Heading back to San Diego was serving two purposes: (1) Visiting some old friends in San Diego and (2) running a mountainous single track at altitude against some pretty talented “mountain goats”. When we had lived in the area 7 years ago, I never took advantage of all the terrain that Southern California had to offer. Only once had I run up a true mountain with 5000’ vertical gain over 10 miles with my then training partner (Marty Ellison). I still remember that day, starting at the base of Nate Harrison Grade, Marty and I climbed Palomar Mountain in 85 minutes and descended in 60 minutes. Living in Southeastern Pennsylvania, this terrain is non-existent. The best the area has is 750ft of cumulative gain over a 3.9 mile loop within Valley Forge National Park. So…that mountainous single track at altitude was going to present a significant challenge.
We arrived in San Diego on Thursday, 2 days prior to race day and set up “camp” at the Orchard Hill Country Inn in Julian. Two days wasn’t going to be enough to adjust to the altitude difference between Phoenixville, PA (200ft above sea level) and the Laguna Mountains (4000-6000ft above sea level) however, I would have to make the best of it. Luckily, I assembled the best crew for this event.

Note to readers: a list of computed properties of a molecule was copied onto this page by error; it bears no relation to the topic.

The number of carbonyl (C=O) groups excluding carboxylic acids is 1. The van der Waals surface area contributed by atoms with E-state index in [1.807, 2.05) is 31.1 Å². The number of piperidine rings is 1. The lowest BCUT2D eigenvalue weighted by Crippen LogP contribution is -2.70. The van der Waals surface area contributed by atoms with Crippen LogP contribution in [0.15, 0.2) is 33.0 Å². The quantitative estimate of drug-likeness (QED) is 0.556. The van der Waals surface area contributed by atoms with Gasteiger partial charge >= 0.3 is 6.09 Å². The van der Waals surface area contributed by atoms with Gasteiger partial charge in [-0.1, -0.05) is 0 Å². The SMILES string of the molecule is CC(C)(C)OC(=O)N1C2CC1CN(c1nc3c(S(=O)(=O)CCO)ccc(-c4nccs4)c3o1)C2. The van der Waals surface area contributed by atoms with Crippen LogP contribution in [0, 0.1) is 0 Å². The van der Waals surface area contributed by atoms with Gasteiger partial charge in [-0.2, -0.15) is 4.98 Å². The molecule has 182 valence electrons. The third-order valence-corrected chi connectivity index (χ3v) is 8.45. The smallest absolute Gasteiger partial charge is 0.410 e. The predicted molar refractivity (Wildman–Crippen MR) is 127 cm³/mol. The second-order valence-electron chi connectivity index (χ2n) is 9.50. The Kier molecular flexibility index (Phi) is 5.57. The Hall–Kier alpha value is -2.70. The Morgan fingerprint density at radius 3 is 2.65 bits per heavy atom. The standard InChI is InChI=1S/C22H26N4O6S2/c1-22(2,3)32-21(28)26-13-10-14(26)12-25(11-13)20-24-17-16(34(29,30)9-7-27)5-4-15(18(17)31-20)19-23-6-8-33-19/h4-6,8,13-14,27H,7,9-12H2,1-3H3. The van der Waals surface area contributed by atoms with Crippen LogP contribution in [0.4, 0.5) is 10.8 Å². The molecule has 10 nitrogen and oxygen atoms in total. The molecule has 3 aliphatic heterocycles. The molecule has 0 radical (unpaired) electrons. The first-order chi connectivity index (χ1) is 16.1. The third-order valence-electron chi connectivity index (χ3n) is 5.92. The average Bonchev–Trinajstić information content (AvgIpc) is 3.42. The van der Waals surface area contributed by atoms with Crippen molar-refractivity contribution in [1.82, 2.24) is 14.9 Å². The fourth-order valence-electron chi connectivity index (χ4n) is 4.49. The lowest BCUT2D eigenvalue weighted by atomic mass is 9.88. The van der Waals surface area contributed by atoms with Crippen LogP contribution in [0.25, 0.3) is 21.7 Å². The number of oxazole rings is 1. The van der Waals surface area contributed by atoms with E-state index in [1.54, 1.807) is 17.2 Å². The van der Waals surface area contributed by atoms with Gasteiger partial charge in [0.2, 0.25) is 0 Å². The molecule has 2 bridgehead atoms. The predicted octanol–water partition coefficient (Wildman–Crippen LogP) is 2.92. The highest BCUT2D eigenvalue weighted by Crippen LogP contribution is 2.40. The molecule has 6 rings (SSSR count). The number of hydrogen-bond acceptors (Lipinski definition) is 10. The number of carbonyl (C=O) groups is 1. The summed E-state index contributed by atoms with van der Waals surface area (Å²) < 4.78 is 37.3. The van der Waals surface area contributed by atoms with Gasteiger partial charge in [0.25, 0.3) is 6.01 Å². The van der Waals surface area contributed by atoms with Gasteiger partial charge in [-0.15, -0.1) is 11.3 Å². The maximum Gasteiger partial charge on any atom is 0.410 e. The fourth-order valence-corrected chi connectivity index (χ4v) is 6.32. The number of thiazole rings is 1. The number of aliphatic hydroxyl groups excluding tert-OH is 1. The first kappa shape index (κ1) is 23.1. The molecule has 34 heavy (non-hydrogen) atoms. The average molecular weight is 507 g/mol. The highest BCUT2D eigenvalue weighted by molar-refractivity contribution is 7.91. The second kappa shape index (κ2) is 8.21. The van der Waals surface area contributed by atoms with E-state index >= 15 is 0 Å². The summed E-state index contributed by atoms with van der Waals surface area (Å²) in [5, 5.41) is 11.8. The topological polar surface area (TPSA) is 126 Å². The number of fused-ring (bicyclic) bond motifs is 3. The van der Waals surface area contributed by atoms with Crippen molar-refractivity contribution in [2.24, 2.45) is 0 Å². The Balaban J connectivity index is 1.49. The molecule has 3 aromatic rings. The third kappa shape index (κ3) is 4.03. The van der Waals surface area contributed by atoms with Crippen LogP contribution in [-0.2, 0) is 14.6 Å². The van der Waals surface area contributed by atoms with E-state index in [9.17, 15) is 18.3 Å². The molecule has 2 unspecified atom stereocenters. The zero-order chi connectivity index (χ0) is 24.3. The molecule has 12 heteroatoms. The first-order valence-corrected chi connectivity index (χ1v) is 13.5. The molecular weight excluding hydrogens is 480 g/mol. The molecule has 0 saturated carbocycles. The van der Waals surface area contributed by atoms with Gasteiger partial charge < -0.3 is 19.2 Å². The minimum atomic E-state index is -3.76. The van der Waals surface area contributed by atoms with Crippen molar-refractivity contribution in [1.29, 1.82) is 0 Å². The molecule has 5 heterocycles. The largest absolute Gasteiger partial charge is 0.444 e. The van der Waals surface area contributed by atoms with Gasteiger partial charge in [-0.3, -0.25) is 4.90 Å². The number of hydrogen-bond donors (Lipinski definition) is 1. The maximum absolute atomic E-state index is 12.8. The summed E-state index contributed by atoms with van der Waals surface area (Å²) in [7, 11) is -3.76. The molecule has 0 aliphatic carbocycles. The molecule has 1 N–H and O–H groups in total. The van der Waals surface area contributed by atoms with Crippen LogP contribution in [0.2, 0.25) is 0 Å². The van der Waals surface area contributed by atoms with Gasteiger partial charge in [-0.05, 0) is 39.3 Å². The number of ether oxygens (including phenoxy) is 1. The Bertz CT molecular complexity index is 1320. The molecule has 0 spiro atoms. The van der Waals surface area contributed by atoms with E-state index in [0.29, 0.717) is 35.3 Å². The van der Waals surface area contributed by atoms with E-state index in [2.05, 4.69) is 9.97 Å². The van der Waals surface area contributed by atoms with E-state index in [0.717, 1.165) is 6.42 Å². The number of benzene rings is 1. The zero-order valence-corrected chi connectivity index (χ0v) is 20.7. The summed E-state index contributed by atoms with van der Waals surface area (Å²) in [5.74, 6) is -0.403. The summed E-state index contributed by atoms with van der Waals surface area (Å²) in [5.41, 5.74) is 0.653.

The San Diego 100 Miler covers ~20,000 ft of elevation gain on rugged single track through the Cleveland National Forest. If you should know anything about the San Diego 100 course, you should know that you will be exposed to the strong San Diego sun for more than 12 hours and staying hydrated will be a key factor to success.
On the starting line, I lined up behind Jeff Browning, Luke Nelson, and Adam Hewey with Tim Long on my right. It would be a challenge keeping pace with these talented runners, especially on their type of course.